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The Florida Department of Health works to protect, promote & improve the health of all people in Florida through integrated state, county & community efforts.
HEALTH REMINDER: Dangers of Naegleria Fowleri
June 11, 2013
FOR IMMEDIATE RELEASE
June 11, 2013
Contact: Communications Office
TALLAHASSEE—The Florida Department of Health (DOH) cautions those who swim frequently in Florida’s lakes and rivers during warm temperatures about the possible presence of Naegleria fowleri. Contact with this amoeba is rare, but targets a person’s brain and usually results in death. Adverse health effects on humans can be prevented by avoiding nasal contact with the waters, since the amoeba enters through the nasal passages.
Though there are only 123 reported cases since 1962, Naegleria fowleri or “brain-eating amoeba”, can cause Primary Amebic Meningoencephalitis (PAM) disease which usually leads to death once infected.
As a precaution, health officials recommend the following:
- Avoid water-related activities in bodies of warm freshwater, hot springs, and thermally polluted water such as water around power plants.
- Avoid water-related activities in warm freshwater during periods of high water temperature and low water levels.
- Hold the nose shut or use nose clips when taking part in water-related activities in bodies of warm freshwater such as lakes, rivers, or hot springs.
- Avoid digging in or stirring up the sediment while taking part in water-related activities in shallow, warm freshwater areas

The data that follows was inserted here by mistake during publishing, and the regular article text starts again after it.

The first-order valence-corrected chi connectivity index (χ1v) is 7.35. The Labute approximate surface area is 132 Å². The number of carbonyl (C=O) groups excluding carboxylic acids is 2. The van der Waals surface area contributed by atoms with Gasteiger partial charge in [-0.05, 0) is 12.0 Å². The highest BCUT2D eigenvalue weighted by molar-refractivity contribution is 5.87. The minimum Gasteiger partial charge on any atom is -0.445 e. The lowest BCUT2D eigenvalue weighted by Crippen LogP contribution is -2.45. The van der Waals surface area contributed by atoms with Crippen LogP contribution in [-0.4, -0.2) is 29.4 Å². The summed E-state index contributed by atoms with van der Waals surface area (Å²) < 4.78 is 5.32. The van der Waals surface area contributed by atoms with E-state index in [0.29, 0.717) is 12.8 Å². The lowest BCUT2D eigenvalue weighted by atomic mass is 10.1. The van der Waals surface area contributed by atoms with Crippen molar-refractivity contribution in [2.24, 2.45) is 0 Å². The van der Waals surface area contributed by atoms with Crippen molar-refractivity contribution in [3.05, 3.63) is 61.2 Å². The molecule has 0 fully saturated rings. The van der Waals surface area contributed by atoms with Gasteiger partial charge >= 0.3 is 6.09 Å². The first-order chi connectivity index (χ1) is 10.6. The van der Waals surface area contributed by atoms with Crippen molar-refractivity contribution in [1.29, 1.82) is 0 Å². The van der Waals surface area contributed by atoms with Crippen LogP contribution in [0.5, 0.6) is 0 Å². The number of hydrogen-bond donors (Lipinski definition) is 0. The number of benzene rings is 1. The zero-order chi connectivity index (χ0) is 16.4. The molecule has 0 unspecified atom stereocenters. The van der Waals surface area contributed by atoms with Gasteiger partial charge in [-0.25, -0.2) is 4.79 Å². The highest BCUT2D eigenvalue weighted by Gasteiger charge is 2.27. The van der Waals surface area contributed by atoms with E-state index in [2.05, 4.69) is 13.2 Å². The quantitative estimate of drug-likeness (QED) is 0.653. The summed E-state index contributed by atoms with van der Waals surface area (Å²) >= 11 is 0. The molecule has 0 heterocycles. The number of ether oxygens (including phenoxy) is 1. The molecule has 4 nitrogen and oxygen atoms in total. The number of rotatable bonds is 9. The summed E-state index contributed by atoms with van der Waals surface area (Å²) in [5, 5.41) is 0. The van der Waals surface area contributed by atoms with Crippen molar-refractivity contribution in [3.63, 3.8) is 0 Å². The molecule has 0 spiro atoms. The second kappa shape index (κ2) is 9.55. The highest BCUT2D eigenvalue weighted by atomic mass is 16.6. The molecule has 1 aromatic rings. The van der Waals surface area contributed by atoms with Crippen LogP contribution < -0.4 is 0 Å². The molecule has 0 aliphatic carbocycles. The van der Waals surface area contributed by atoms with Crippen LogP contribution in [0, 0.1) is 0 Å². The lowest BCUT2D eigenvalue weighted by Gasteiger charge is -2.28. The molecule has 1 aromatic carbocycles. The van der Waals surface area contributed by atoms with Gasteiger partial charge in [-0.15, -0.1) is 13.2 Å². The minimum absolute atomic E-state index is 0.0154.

- Please note exposure to the amoeba may also occur when using neti pots to rinse your sinuses of cold/allergy-related congestion with unfiltered tap water. The Food and Drug Administration (FDA) advises you to clean these devices thoroughly after every use and filter the water before placing it in the pot.
If you experience any of these symptoms after swimming in any warm body of water, contact your health care provider immediately: headache, fever, nausea, disorientation, vomiting, stiff neck, seizures, loss of balance, or hallucinations. It is essential to seek medical attention right away, as PAM usually becomes fatal within five days of exposure.
Remember, this disease is rare and smart prevention strategies can allow for a safe and relaxing summer swim season.
For the latest information about the amoeba please visit the CDC’s website at http://www.cdc.gov/parasites/naegleria/general.html. To find out more about the use of neti pots, visit http://www.fda.gov/ForConsumers/ConsumerUpdates/ucm316375.htm.
The Florida Department of Health works to protect, promote & improve the health of all people in Florida through integrated state, county, & community efforts.